There are camping-specific soap brands that offer eco-friendly and versatile solutions to keep you and your camping gear clean while minimizing your environmental impact. Look for biodegradable on the label. Depending on where you are camping, you may opt for unscented products to avoid attracting wildlife and insects to you and your campsite.

Sierra Dawn’s Campsuds has been around since 1968 and can be found in most camping aisles in your local Walmart.

Sea to Summit has a wide range of products. You can order off the website or find them in your local REI.

Dr. Bronner’s brand is also popular among outdoor enthusiasts. It is a versatile product and can be used on your face, body, and hands, as well as for cleaning up your dishes. They provide a cheat sheet on how to dilute the soaps for different uses. Click here to get a copy of the Dr. Bronner Dilutions Cheat Sheet.

Check the manufacturer’s websites or local retailers for the specific camping soap products that suit your needs.  

an image of three brands of camping soaps.

Monitor Your Water Use

There are dozens of ways to conserve water and keep your gray water tanks from filling up too quickly on a campout. These are just a few tips for the primary water uses, but every bit adds up. Monitor your water usage. Keep a close eye on your gray water tank’s level indicator, or manually check it regularly. This way, you can gauge your water usage daily and avoid overfilling the tank before you are ready to unhook and head to the nearest dump station.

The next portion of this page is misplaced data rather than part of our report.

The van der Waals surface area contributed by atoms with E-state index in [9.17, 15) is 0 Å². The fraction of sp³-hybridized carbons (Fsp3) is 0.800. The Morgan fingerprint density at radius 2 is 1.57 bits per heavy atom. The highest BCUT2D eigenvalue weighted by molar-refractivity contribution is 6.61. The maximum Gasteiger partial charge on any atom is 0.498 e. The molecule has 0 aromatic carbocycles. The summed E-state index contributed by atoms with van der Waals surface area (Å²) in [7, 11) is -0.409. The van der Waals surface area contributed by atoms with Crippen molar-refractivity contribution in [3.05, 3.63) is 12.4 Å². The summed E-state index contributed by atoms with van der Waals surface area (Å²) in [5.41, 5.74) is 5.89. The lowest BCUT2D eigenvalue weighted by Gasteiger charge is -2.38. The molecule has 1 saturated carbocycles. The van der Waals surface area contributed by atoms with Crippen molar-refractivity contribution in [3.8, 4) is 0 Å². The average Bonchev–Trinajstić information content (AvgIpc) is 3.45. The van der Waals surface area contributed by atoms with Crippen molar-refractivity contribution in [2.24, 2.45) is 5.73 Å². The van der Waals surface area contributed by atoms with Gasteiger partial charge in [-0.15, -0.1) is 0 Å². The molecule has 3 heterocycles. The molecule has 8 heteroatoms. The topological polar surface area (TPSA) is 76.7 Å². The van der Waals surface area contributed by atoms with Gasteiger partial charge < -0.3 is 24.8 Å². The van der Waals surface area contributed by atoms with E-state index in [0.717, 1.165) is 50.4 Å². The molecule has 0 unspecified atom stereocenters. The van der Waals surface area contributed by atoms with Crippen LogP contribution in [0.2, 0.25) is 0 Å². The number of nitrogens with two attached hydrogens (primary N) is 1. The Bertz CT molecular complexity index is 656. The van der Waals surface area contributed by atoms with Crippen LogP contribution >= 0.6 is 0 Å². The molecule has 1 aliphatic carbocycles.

Lisa Dempsey checks the gray water tank indicator lights to see if her tank is full.

Lisa Dempsey is the Southeast Texas Chapter Guide for Girl Camper. She lives in Kingwood, Texas, with her husband Robert, two fluffy Cardigan Welsh Corgis, and her teenage son. In addition to being a guide, Lisa is the CEO and Founder of the Forgotten Wishes Foundation, whose mission is to help people with disabilities combat feelings of loneliness and isolation and create a society of belonging.

Girl Camper is a women’s lifestyle brand focusing on camping, outdoor activities, camaraderie, and travel. Our national company produces the award-winning Girl Camper Magazine, has a website with informative and fun blog posts, hosts events and excursions, and maintains national and local social network communities on Facebook. Search for Girl Camper on Facebook and find your local chapter.